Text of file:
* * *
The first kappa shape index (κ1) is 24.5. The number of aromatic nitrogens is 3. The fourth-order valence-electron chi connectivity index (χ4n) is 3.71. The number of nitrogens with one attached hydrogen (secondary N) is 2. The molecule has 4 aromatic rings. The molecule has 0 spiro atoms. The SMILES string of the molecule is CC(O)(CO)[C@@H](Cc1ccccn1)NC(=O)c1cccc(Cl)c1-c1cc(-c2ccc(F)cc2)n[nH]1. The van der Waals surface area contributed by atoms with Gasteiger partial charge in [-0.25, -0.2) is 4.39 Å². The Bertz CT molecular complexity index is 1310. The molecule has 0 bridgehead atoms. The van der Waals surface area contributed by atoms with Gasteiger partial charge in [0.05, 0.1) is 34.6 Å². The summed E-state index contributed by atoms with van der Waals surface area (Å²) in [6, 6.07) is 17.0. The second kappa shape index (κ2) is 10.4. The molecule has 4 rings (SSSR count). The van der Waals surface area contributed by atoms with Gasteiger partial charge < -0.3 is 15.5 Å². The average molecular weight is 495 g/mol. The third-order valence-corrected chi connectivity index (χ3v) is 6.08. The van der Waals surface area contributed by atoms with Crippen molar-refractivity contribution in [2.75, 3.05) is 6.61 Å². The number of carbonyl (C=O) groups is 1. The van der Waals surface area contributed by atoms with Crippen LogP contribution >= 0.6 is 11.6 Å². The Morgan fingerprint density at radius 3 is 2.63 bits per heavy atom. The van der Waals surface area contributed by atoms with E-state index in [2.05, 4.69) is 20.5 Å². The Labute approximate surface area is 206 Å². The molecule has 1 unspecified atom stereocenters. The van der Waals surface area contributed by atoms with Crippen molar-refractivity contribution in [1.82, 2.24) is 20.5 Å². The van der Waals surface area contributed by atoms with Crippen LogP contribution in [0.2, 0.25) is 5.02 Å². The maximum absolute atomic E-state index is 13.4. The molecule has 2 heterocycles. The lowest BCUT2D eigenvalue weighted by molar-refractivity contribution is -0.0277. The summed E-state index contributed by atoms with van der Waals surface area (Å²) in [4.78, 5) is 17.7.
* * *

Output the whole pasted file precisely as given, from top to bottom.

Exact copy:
The first kappa shape index (κ1) is 24.5. The number of aromatic nitrogens is 3. The fourth-order valence-electron chi connectivity index (χ4n) is 3.71. The number of nitrogens with one attached hydrogen (secondary N) is 2. The molecule has 4 aromatic rings. The molecule has 0 spiro atoms. The SMILES string of the molecule is CC(O)(CO)[C@@H](Cc1ccccn1)NC(=O)c1cccc(Cl)c1-c1cc(-c2ccc(F)cc2)n[nH]1. The van der Waals surface area contributed by atoms with Gasteiger partial charge in [-0.25, -0.2) is 4.39 Å². The Bertz CT molecular complexity index is 1310. The molecule has 0 bridgehead atoms. The van der Waals surface area contributed by atoms with Gasteiger partial charge in [0.05, 0.1) is 34.6 Å². The summed E-state index contributed by atoms with van der Waals surface area (Å²) in [6, 6.07) is 17.0. The second kappa shape index (κ2) is 10.4. The molecule has 4 rings (SSSR count). The van der Waals surface area contributed by atoms with Gasteiger partial charge < -0.3 is 15.5 Å². The average molecular weight is 495 g/mol. The third-order valence-corrected chi connectivity index (χ3v) is 6.08. The van der Waals surface area contributed by atoms with Crippen molar-refractivity contribution in [2.75, 3.05) is 6.61 Å². The number of carbonyl (C=O) groups is 1. The van der Waals surface area contributed by atoms with Crippen LogP contribution >= 0.6 is 11.6 Å². The Morgan fingerprint density at radius 3 is 2.63 bits per heavy atom. The van der Waals surface area contributed by atoms with E-state index in [2.05, 4.69) is 20.5 Å². The Labute approximate surface area is 206 Å². The molecule has 1 unspecified atom stereocenters. The van der Waals surface area contributed by atoms with Crippen molar-refractivity contribution in [1.82, 2.24) is 20.5 Å². The van der Waals surface area contributed by atoms with Crippen LogP contribution in [0.2, 0.25) is 5.02 Å². The maximum absolute atomic E-state index is 13.4. The molecule has 2 heterocycles. The lowest BCUT2D eigenvalue weighted by molar-refractivity contribution is -0.0277. The summed E-state index contributed by atoms with van der Waals surface area (Å²) in [4.78, 5) is 17.7.